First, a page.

A Financial Armageddon?

The bad news is the world financial system is possibly at the brink of collapse.

Events in Europe are rapidly unraveling. What started as a containable crisis in Greece, an economy that accounts for only 2.5% of Euro GDP, now threatens all of Euroland.

A run has been defined as a self-fulfilling destruction of confidence. In Europe there is a run on the debt of banks and of nations. Italy and Spain’s 10-year debt is trading at over 7% interest, Portugal’s 14% and Greece’s over 30% (versus the risk-free rate of 2% and the Philippine’s 6.5%), the sign they are in trouble.

These countries overspent and over-borrowed. Unfortunately, they cannot devalue their currency, the euro, to become competitive (just like say California cannot devalue the dollar to help itself). Their only prescription is to cut spending and raise taxes but this is killing their economies in the classic debt trap. The cure is arguably worse than the disease.

The euro problems have global consequences. Banks worldwide have exposure to European banks so if the latter fail so will they. Europe is a major export market so when it tanks so will the rest of the world. Global finances are tied at the hip.

The safe havens in this doomsday scenario are the U.S. dollar, the Japanese yen, and gold. The Swiss franc was a refuge until the country set a ceiling against the euro. Over the long term, even the U.S. and Japan are vulnerable with their own record debt and deficits. In the contagion one can run but one cannot hide.

The good news is that the world financial system is at the brink of collapse.

The consequences are so dire that European leaders are concluding, although not rapidly enough, a “shock-and-awe’ solution is needed to save the system. This means two things: One, in the short term for the European Central Bank, directly or via the IMF, to provide unlimited liquidity by acting as the lender of last resort to banks and Governments. This is termed the “monetary solution”. Two, in the medium term for the Euro nations to adhere to a common standard of good behavior by unifying their tax and budgetary policies. This is called the “fiscal solution”.

In a game of brinksmanship, Germany, Euroland’s financial godfather, has said it will not trigger the monetary solution without agreement on the fiscal. Here is where politics come in. The fiscal solution requires countries sacrificing their sovereignty on spending and taxes which they are reluctant to do. However, to remain in the euro they may have just to accede, effectively handing their economic destiny to Germany, the keeper of the purse. The latter may finally achieve what it failed to do in two world wars.

Stock markets have recently rallied on the premise Europe is too big to fail. A crucial date is Dec. 9 2011 when the 17 Euro nations meet to agree on a panacea. If, as expected, it just results in more waffling, we will move that much closer to the precipice.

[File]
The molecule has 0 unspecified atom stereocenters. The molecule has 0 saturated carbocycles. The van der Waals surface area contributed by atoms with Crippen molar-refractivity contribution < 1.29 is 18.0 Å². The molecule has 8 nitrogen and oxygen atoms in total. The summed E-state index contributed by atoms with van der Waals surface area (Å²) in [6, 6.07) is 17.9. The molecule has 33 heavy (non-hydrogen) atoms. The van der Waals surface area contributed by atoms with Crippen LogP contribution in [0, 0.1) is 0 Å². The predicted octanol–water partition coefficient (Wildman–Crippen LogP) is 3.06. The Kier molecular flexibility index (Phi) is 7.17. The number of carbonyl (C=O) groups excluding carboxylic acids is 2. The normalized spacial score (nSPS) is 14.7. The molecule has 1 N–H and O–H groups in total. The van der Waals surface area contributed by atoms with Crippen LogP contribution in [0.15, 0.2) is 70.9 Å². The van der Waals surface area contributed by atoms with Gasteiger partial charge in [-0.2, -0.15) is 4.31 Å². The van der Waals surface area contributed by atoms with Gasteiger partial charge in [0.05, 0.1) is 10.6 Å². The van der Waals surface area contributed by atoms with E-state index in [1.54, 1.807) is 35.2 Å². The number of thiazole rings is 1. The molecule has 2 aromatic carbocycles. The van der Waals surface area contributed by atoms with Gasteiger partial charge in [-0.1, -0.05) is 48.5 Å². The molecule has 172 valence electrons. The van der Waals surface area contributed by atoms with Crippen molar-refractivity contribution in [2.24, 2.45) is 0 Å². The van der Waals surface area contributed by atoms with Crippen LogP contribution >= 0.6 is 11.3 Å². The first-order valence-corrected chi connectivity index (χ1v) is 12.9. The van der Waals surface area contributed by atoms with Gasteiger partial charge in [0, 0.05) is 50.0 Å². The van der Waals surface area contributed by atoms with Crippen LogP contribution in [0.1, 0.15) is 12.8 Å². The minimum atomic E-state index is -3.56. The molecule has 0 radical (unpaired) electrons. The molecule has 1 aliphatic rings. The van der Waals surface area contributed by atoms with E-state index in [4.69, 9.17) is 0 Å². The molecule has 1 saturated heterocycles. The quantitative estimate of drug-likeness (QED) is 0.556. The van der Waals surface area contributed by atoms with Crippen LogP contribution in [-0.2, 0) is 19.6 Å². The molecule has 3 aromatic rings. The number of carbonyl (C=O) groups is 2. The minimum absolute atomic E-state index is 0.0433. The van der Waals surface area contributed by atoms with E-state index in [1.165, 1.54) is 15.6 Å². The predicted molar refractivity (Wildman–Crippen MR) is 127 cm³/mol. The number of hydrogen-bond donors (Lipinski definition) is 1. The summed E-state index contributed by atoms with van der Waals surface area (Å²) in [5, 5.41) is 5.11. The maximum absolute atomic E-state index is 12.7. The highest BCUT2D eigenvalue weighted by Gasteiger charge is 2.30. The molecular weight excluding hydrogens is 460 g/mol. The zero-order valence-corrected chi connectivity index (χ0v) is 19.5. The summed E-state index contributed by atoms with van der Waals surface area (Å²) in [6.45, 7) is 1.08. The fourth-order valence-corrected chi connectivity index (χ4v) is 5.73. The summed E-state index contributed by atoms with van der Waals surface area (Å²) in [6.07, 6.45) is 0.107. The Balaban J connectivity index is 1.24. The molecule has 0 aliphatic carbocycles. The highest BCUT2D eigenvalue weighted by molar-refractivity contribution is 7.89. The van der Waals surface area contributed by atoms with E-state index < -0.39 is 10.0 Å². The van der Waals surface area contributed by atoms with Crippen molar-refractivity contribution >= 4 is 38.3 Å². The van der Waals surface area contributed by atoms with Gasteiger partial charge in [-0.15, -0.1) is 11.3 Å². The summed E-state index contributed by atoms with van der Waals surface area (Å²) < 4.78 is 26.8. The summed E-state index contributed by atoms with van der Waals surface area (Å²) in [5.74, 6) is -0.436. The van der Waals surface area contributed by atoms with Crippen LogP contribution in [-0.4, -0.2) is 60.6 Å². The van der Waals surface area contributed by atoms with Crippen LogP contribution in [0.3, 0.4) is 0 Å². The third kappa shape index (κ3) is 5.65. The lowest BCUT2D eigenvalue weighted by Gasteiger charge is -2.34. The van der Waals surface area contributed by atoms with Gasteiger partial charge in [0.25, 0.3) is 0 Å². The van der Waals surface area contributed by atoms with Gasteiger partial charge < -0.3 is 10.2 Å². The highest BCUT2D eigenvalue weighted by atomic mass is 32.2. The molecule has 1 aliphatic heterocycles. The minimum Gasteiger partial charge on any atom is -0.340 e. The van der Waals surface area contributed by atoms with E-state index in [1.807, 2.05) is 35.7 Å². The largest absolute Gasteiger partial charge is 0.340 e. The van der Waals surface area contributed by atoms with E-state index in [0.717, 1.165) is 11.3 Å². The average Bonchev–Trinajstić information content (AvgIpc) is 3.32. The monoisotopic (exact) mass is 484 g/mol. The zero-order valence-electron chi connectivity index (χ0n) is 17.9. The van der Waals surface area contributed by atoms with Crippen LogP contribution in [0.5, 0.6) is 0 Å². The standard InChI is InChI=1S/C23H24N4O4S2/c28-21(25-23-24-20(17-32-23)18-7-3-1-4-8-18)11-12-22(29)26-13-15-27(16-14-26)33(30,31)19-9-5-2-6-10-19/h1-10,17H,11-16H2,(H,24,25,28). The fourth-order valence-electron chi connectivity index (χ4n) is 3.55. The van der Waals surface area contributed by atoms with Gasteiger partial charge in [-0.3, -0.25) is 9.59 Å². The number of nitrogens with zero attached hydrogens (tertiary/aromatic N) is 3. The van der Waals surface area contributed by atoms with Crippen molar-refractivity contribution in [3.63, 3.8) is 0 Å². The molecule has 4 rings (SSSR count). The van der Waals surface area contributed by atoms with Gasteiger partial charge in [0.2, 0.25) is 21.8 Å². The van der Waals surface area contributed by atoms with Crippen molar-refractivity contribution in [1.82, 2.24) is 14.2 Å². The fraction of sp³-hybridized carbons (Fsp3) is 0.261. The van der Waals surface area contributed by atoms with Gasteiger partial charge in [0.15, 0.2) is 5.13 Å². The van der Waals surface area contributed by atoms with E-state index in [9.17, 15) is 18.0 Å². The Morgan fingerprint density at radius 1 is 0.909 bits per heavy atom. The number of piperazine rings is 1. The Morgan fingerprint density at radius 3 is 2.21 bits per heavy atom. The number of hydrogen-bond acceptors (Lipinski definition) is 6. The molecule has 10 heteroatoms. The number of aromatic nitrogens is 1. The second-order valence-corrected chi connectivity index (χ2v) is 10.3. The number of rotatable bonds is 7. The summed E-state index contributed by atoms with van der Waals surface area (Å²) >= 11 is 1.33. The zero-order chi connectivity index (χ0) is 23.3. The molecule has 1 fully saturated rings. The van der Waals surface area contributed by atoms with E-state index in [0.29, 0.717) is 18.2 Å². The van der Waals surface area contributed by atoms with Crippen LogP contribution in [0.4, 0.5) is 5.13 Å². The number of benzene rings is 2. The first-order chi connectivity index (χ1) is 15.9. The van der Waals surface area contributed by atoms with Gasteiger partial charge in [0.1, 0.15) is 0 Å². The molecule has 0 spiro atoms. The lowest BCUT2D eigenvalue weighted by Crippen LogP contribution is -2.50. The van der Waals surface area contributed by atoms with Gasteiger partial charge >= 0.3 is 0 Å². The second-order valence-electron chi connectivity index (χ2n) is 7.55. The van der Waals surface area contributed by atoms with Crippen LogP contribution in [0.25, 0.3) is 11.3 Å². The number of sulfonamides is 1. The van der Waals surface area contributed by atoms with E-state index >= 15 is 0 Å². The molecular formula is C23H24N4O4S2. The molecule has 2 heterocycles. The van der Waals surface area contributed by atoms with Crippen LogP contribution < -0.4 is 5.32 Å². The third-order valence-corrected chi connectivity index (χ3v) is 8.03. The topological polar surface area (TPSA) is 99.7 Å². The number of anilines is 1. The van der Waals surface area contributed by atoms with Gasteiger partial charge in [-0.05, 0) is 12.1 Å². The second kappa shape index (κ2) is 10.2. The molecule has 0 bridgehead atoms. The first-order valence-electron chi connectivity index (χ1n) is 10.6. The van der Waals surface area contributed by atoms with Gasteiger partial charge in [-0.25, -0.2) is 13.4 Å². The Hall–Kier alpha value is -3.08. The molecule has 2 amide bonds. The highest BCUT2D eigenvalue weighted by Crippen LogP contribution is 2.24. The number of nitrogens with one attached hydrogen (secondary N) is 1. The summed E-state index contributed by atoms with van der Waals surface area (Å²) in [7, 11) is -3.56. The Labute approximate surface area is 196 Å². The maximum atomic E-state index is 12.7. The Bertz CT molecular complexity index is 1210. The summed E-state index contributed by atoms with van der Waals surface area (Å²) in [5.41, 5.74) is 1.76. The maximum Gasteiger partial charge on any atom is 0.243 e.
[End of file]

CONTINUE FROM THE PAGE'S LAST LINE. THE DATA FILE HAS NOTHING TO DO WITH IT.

What is the impact on the Philippines of a doomsday?

The peso will weaken as investors flee to the dollar. The stock market will collapse.

In the medium term we will see a drop in OFW remittances especially from Europe, weaker exports and a likely recession. A devalued peso will import inflation. Banks will hunker down leading to a contraction in credit particularly to smaller businesses. Unemployment will rise with its social and security implications.

Over the longer term, we may have difficulty refinancing our foreign debt. If investment grade countries like Italy (A) are suffering, the Philippines with its sub-investment grade (BB+) cannot be far behind. This means higher taxes and reduced Government spending, the path of the debt trap. Our projected deficit of P 285 billion will be unsustainable, tempting the Government to print money.

What does a worldwide meltdown look like? It starts with a chain of sovereign defaults. This will bring down banks holding this debt, credit default swaps and other derivatives of mass destruction. Everything comes to a standstill: Unsure of who will fail, banks stop dealing with each other. They cut loans to businesses. Investors dump assets triggering margin calls and further drops. Exchanges stop trading. There is a run on the smaller banks. We are back to barter.

An Armageddon seems inconceivable but I have stopped being surprised. The base scenario is still for more muddling through, increasing volatility and exhausted players heading for the exit; but any spark could trigger the conflagration.

The solution is with Europe’s political leaders who have been behind the curve throughout the crisis.

Maybe the threat of extinction will finally get them to move.

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About Leo Alejandrino

The blog is principally a commentary on Philippine politics and economics.
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One Response to A Financial Armageddon?

  1. thenutbox says:

    Indeed, Greece should just accept the fact that it has to live within its means, and Europe– Germany– should find the resolve to make her realize that. I trust Merkel, arguably one of the most under-rated European leaders in history, knows how high the stakes are, and how firm she should be. It should be shape up or leave the Eurozone for the Greeks and others.

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